The band switch should be of good quality. A ceramic switch is essential to maintain the low losses. A switch made with two metal links and five thumb nuts can also be used. My #64 radio has this kind of a switch. Make sure to check your wiring connections carefully when wiring. It is very easy to get this mixed up. Make drawings and check them twice. If your set doesn't tune right, you either made the coil incorrectly or the switch is wired wrong.

By looking at the under view, you can see the main tuning capacitor in the center. This capacitor is connected directly to a 6:1 vernier drive. I cut a 4 inch styrene disc to attach to the front of the vernier for a calibrated dial. It is recommended that you wait and do the calibration last. Make sure the radio tunes right and everything is tightened down before doing this fairly long task. Since a low loss material is used against the variable capacitor, no ceramic standoffs are needed.

There is a vertical piece of HDPE that is placed about 5-1/2 inches (14 cm) behind the front panel. The band switch, differential, tracking and trimmer capacitors are attached to this sub panel. Long insulated shafts are used to bring the controls out to the front panel. This eliminates the pesky hand capacitance effects.

All the other components are mounted or soldered on the bottom of the main board. This keeps it all neat and tidy. A link switch is used to disconnect the main LC circuit from the detector. This is done at the differential capacitor connection to the main tank. Two thumb nut terminals are provided to connect an external tuning circuit to the detector. It is provided to mate with the corresponding connections on the ATU. Other LC circuits may be used too.

Part of the planning is the placement of the litz coils. The parts mounted on the top must not interfere with the bottom mounted parts. There is a lot of latitude on where the coils can be mounted. I mounted my coils as close to the middle of the main board as I could. I had a little trouble with the ATU because of the variable capacitor, so I moved the coil. The distance between coils is 9 inches (23cm), which is not too far away for good coupling. The best coupling is usually obtained at about 15 inches (38cm).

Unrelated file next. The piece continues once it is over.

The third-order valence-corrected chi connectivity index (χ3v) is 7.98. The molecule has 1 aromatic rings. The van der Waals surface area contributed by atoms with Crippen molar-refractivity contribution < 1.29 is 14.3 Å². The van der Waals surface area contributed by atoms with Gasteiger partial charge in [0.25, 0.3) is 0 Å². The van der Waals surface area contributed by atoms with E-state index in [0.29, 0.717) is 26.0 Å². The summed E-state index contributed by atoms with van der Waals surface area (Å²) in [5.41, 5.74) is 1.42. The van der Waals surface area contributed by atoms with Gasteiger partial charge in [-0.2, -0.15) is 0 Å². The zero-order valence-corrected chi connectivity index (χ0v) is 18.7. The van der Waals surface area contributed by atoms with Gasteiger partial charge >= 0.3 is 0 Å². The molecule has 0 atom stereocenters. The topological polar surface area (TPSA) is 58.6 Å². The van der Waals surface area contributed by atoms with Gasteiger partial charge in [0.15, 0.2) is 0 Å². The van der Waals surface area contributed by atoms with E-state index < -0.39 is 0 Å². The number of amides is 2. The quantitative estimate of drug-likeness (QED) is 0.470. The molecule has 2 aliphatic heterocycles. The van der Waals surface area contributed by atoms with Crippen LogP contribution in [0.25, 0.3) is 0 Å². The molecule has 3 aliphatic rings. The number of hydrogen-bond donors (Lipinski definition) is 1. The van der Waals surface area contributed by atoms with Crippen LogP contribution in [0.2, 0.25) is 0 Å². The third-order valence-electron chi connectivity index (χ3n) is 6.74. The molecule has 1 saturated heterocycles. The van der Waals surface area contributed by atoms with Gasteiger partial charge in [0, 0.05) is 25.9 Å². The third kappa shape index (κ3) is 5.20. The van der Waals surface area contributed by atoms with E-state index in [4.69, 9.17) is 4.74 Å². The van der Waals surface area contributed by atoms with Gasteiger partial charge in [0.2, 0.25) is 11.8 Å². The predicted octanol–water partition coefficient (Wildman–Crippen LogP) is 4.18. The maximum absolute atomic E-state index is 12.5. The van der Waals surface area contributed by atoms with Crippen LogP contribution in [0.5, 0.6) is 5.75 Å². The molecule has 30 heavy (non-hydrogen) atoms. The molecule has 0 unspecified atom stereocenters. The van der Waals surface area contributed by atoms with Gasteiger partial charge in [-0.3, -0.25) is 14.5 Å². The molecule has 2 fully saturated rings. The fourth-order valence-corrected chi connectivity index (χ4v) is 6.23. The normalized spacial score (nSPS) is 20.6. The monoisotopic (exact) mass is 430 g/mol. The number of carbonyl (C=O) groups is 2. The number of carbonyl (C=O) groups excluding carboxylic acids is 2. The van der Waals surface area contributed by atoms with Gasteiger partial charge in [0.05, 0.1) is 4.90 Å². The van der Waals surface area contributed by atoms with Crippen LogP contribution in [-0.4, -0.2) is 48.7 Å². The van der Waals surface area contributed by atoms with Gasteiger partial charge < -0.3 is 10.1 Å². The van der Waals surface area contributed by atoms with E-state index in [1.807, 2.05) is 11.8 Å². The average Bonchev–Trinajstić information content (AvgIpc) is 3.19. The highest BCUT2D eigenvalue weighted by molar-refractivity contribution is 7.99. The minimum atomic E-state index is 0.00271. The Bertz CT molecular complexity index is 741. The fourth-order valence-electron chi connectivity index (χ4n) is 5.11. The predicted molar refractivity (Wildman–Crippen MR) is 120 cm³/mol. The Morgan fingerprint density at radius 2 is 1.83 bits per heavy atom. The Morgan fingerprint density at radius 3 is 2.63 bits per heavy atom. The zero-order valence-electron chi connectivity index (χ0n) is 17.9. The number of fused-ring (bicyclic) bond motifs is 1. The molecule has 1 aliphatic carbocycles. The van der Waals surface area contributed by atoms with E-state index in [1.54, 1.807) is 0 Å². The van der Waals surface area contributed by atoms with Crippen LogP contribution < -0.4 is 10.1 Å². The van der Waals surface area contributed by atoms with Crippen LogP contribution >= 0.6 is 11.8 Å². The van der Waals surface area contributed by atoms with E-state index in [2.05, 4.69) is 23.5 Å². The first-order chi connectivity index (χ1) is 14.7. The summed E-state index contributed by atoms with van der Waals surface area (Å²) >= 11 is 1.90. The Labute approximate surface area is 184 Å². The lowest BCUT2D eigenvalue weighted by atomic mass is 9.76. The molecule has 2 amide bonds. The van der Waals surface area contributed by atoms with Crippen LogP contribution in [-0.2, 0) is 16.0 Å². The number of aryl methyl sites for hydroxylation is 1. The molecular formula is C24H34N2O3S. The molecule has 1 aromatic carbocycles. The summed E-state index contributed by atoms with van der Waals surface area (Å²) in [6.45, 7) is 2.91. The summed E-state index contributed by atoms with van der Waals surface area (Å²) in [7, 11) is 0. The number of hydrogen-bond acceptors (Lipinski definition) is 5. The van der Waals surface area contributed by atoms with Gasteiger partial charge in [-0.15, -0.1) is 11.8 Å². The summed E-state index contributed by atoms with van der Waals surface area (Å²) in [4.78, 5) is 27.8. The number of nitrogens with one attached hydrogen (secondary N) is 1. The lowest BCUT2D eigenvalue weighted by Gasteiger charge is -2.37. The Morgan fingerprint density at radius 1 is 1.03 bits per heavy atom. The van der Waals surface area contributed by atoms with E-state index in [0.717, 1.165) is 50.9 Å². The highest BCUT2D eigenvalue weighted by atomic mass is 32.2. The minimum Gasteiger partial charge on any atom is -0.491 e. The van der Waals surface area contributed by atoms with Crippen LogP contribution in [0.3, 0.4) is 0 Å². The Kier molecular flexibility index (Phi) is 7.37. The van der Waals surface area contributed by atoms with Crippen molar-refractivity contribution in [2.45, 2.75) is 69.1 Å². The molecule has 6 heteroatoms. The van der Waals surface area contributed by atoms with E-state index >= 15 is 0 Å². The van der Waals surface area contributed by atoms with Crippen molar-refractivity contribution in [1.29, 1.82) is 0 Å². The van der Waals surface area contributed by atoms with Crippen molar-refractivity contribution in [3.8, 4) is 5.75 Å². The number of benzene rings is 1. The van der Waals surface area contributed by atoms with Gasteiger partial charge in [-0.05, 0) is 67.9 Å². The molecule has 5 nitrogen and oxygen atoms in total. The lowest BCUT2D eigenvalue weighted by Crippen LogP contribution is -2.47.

The differential capacitor is used in a selectivity enhancement circuit. As the capacitances lessens between the tank and diode, the selectivity improves. But there are losses across the differential. A good balance can be found and except for the extreme dx digging, this control can be left alone. If you don't have a differential capacitor, don't worry. Just use a 3-30 pf variable capacitor.

The reason for a differential capacitor is to compensate for the frequency shift due to capacitance change caused by change in the selectivity enhancement circuit capacitor value. By placing one of the differential capacitor leads to ground, reduces the shift. But not being a perfect world, an additional tracking adjust trimmer is needed.

To adjust this circuit, after the radio is completed, adjust the differential so the maximum capacitance favors the diode. Then listen to a station at the top of the band. Then adjust the differential to minimum capacitance to the diode side. Adjust the tracking capacitor so you get the signal peak again. Go back and forth until the circuit tracks. This will take some experimenting and fiddling. You may not be able to track over the entire range of the differential. In that case, try for tracking over 120 degrees of the rotation.

The next adjustment is the frequency trimmer. The higher the value of the trimmer, the lower the tuning frequency and the lower the frequency tuning range width (higher dial spread). A high dial spread is sought, but also there must be some frequency overlap between the high and low band ranges. My overlap is from 1020 to 1050 khz. If you increase the trimmer too much, you may have no overlap at all, or worse yet, a tuning gap!

A large 290µh coil was required to do the job. This is because of the fairly low 280 pf variable capacitor. A recommended value of capacitor is over 300 pf. a 330 to 360 pf is optimum. Capacitors of higher value can be used but other changes will be needed. Please visit my contra coils page and look at the contra coil design section. Don't start this project unless you, or the person that makes your coil understands the principles of this section.

Each time I make a dx radio, I learn more and make improvements. I think they are improvements. The older sets also worked very well. This radio builds on what I learned about contra coils this summer. I was impressed with my #64 radio. Someone else was also impressed and managed to get it from me (I hate to say no). I was radioless, so it was time to make another. Now I have a radio for the next contest.

73 and good crystal DX. Dave - N2DS

#66 Antenna Tuning Unit #66 Detector Unit

Crystal Radio #66 Radio Detector Unit, bottom view.

Crystal Radio #66 Antenna Tuning Unit, bottom view.

Crystal Radio #66 ATU Schematic

Crystal Radio #66 Detector Schematic

Closeout Radio Parts Available